The fallout has continued in recent days over a reported Japanese proposal that would transfer the disputed South Kuril Islands from Russia to Japan by redrawing the Japanese-Russian border. The proposal was said to have been made by Japanese Prime Minister Ryutaro Hashimoto during his informal summit meeting with Russian President Boris Yeltsin in Japan on April 18-19. The proposal was rebuffed on April 20 by Sergei Yastrzhembsky, the chief Kremlin spokesman and a foreign policy advisor to Yeltsin. He was visiting Russia’s Sakhalin region at the time. (See Monitor, April 20-21)
On April 21, Yastrzhembsky traveled on to visit Kunashir, one of the disputed islands. While there, he told residents not to listen “to rumors that the South Kurils will sometime pass under someone else’s jurisdiction.” Russia, he said, has no “excess land” that it would want to cede to Japan. (Kyodo, Itar-Tass, April 21)
Yastrzhembsky, who was in the region in part to assess social and economic conditions there, described the four islands as a “zone of social disaster.” He told islanders that he intends upon his return to Moscow to recommend a series of urgent and special federal measures aimed at improving circumstances on the islands. Among other things, Yastrzhembsky said he would press for a program by which funds raised from Japanese fishermen would be allocated to the development of the islands. (Kyodo, Itar-Tass, April 21) Russia and Japan earlier this year signed a breakthrough agreement that regulates fishing by Japanese boats in the waters off the South Kuril Islands and that assesses fees for their catch.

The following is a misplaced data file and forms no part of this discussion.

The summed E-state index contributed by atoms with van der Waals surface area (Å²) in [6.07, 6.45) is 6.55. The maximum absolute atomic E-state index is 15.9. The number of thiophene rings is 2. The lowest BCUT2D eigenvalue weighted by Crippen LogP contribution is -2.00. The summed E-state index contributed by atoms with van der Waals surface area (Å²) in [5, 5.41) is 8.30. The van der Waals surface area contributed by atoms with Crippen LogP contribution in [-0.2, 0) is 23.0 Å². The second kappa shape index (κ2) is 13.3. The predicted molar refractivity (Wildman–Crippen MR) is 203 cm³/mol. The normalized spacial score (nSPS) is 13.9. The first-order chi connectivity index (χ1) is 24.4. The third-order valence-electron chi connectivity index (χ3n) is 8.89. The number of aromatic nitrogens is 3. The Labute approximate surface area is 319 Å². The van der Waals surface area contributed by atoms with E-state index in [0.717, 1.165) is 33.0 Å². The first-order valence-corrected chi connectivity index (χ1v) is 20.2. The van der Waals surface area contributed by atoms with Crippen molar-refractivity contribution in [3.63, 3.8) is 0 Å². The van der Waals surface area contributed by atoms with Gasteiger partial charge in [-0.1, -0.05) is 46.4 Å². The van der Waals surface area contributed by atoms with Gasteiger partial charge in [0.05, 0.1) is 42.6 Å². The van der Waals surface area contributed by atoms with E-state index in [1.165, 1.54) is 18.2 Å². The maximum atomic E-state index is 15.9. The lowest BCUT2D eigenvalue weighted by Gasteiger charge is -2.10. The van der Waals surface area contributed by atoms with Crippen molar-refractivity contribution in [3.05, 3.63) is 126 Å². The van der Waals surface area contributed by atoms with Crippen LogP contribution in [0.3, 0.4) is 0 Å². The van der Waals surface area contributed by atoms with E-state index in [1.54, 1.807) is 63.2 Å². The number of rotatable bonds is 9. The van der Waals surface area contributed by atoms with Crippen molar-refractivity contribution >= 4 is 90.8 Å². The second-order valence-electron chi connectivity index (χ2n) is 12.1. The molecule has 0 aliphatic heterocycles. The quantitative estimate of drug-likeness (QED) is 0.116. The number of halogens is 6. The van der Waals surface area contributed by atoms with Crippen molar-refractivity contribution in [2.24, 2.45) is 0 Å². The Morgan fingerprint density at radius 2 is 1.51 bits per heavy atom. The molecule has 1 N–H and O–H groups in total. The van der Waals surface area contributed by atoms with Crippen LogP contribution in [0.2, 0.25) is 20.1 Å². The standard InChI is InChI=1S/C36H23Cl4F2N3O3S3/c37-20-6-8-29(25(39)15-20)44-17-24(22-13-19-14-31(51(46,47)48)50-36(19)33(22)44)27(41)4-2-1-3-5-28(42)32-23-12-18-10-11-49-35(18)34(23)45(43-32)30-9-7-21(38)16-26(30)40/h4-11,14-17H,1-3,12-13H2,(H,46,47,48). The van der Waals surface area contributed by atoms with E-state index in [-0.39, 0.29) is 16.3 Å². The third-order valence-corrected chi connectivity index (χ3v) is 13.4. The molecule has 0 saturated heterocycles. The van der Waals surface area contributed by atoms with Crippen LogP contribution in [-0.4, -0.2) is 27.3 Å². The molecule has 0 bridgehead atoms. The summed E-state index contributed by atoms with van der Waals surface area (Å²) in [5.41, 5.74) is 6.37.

Yastrzhembsky’s April 21 remarks suggest that the federal authorities may be prepared to increase aid to the south Kurils–and possibly to Sakhalin as well–in order to demonstrate a commitment by Moscow to the region’s well-being. The Kremlin is also certain to continue encouraging joint Russian-Japanese development of the islands, but probably only under conditions that in no way challenge Russia’s sovereignty over the islands.
JAPANESE PLAN FOR KURILS TO BE CONSIDERED AT MAY MEETING.